A good Risk Assessment is one that reflects the organisation so must be specific to the premises, activities and personnel.  Most Churches and Places of Worship have few significant hazards and are already low risk, so Risk Assessment should not be a major task.

If and when a Risk Assessment needs to be recorded in writing, there is no set format on how this is to be done.

I've seen scoring charts (matrices) used.  Do I need to use one?

No.  For most Churches and Places of Worship, 'quantitative' methods are not needed.  However, we do feel that some means of scoring risk is beneficial to organisations to ensure that  there is consistency in how Risk Assessment is approached  when more than one person is assessing the risk.

The use of any such systems is up to you, and you do not have to use a scoring system to comply with the law.

Is there an example from a typical church building?

We don't provide any examples as we believe that there is no such thing as a typical Risk Assessment because there is no such thing as a typical Church! 

All premises are slightly different.  Each congregation is different.  Each organisation has it's own way of doing things.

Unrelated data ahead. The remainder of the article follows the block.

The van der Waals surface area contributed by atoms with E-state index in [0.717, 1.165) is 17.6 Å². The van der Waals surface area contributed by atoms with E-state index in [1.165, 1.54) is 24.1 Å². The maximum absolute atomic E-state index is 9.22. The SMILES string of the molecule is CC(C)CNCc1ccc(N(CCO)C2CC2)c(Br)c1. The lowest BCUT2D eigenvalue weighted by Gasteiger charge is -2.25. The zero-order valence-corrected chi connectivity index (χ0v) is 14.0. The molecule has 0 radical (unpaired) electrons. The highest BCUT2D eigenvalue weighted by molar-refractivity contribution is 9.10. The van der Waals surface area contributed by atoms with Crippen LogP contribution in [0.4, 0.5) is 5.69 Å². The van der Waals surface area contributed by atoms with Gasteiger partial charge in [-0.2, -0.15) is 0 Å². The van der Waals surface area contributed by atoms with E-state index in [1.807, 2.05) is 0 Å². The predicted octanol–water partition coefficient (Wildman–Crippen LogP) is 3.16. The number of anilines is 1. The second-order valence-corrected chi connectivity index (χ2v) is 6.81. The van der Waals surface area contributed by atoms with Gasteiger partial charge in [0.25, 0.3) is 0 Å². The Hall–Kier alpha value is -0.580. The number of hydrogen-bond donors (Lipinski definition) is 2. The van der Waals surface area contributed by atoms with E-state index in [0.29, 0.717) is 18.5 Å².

A unique assessment needs to be made in your own Church or Place of Worship.

Can I download an assessment or use one from someone else?

The purpose of Risk Assessment is not to have documents to keep in a folder to look nice.  For any assessment to be valid, it must reflect the organisation that has been assessed.  The work of someone else is not likely to match the needs of the organisation, so is of little value and will not do what it is intended to do - identify hazards and help control risk.

It isn't the presence of the documentation that matters, rather the fact that someone has thought about the hazards as they affect the organisation.

However, it can be useful to look at other's work to see how they manage and document things to get ideas about how it is done if you are new to Risk Assessment.

How much time does it take?

This depends on the size of the organisation and premises, but the idea of Risk Assessment is not to spend time on paperwork, rather it is about putting sensible and reasonable precautions in to protect people against real risk.

Those people that spend too much time on assessments are often missing the point and are aiming  to get perfect documents which are of little practical use to the organisation, or don't have the right skills to assess risk or document the findings when this is needed.  It does help to have skills in Risk Assessment (training is useful for some people) and, when recording the significant findings, word processing skills are useful.

Isn't is just about protecting us in case things go wrong?

Paperwork alone does not prevent injuries and illness.

It's not the paperwork that counts, but the actions that are done to prevent injuries and illness in a sensible and reasonable way.  Risk Assessment is not about having a document in a folder 'just in case' rather it's a tool that is used to look for problems and allow the organisation to be proactive in preventing incidents. Only then can the organisation say it's done everything that's reasonable to protect people.